By Laura Shin
Posting in Design
Scientists have engineered worms so their genetic code produces biological molecules not found in the natural world.
Scientists have engineered worms so that their genetic code produces biological molecules not found in the natural world.
Until now, there have only ever been 20 amino acids found in living organisms. With this breakthrough, scientists have altered DNA, which instructs how amino acids should arrange themselves to make proteins, so that it creates a 21st amino acid.
BBC News reports that researcher Dr. Jason W. Chin of the Laboratory of Molecular Biology (where Francis Crick and James Watson first discovered the structure of DNA) calls the technique "potentially transformational." It means that scientists could have atom-by-atom control in creating designer proteins in living organisms.
The Cambridge University team described their work in the Journal of the American Chemical Society.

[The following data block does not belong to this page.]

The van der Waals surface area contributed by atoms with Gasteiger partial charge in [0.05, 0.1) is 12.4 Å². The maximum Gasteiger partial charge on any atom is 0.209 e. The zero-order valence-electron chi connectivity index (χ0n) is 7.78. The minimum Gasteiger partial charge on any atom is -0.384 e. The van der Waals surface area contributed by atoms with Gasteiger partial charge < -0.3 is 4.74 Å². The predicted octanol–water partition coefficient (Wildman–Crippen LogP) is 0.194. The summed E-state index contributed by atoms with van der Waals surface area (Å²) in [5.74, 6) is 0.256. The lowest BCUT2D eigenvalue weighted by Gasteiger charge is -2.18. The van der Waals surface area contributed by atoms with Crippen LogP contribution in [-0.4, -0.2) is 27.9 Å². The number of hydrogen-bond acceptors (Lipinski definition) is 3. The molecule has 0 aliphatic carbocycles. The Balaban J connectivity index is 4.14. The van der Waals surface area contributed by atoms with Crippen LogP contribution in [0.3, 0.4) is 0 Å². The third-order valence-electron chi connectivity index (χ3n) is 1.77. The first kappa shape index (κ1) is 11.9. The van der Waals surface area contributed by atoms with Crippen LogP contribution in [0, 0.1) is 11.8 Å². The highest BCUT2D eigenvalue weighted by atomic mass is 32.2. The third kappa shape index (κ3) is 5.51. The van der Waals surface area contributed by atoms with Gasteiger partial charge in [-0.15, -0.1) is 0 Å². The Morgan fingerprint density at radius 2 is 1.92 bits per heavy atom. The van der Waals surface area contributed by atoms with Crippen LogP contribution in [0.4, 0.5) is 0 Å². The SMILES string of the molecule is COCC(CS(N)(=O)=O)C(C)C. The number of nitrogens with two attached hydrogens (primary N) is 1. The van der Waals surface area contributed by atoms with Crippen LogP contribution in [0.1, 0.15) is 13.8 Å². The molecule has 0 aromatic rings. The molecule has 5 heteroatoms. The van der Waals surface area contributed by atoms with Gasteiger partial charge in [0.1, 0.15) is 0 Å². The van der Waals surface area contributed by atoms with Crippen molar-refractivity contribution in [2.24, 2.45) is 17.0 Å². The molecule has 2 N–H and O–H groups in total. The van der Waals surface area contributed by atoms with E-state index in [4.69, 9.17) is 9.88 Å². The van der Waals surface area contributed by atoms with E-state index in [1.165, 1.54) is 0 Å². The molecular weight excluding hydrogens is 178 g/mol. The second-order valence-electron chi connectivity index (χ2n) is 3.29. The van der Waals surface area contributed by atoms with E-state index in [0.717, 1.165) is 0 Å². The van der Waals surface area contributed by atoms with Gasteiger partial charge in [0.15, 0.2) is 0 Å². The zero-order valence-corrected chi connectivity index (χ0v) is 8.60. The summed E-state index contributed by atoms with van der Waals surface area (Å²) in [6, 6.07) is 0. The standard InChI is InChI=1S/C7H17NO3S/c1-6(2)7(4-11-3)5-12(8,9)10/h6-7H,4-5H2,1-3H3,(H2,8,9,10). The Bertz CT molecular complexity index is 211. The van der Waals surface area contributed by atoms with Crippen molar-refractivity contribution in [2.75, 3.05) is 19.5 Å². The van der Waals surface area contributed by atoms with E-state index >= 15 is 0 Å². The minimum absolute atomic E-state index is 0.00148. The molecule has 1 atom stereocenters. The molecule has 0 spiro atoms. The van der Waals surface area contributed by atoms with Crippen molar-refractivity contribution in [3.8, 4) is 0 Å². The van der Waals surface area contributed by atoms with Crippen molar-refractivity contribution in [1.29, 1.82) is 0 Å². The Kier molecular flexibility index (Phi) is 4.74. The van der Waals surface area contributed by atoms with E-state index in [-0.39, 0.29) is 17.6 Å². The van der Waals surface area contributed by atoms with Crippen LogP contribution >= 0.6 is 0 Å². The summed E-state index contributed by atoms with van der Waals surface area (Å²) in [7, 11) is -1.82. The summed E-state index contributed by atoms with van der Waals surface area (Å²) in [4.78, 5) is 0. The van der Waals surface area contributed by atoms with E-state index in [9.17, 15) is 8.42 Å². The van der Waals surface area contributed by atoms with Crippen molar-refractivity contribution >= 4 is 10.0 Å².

This work represents an evolution in techniques Dr. Chin developed ten years ago when he was at the Scripps Research Institute in La Jolla, Calif.
Then, he came up with a way for one of the four DNA letters (which are read in groups of three) to be reassigned so that cells would read it as an instruction to create an amino acid that didn't previously exist in living organisms. But at that time, he demonstrated it in the bacterium E. coli. Now, he has done the same in an animal.
Photo: MRC Laboratory of Molecular Biology
Aug 12, 2011
Actually, I didn't say what the DNA letters were. And "amino" is spelled with one "m." But I didn't write to point those things out to you. I just thought you should know that it is a hallmark of good journalism that I wrote the story without assuming that everyone would remember their high school biology. If you look at the way that Popular Science and the BBC covered this story, they did the same. Because I briefly described those basics of biology, even readers who don't know the relationship between DNA, amino acids and proteins can understand how the researchers achieved this result. Laura
It tells us what the DNA letters are and what the ammino acid is as well as how it is incorporated in proteins. Why did they hire you as an editor?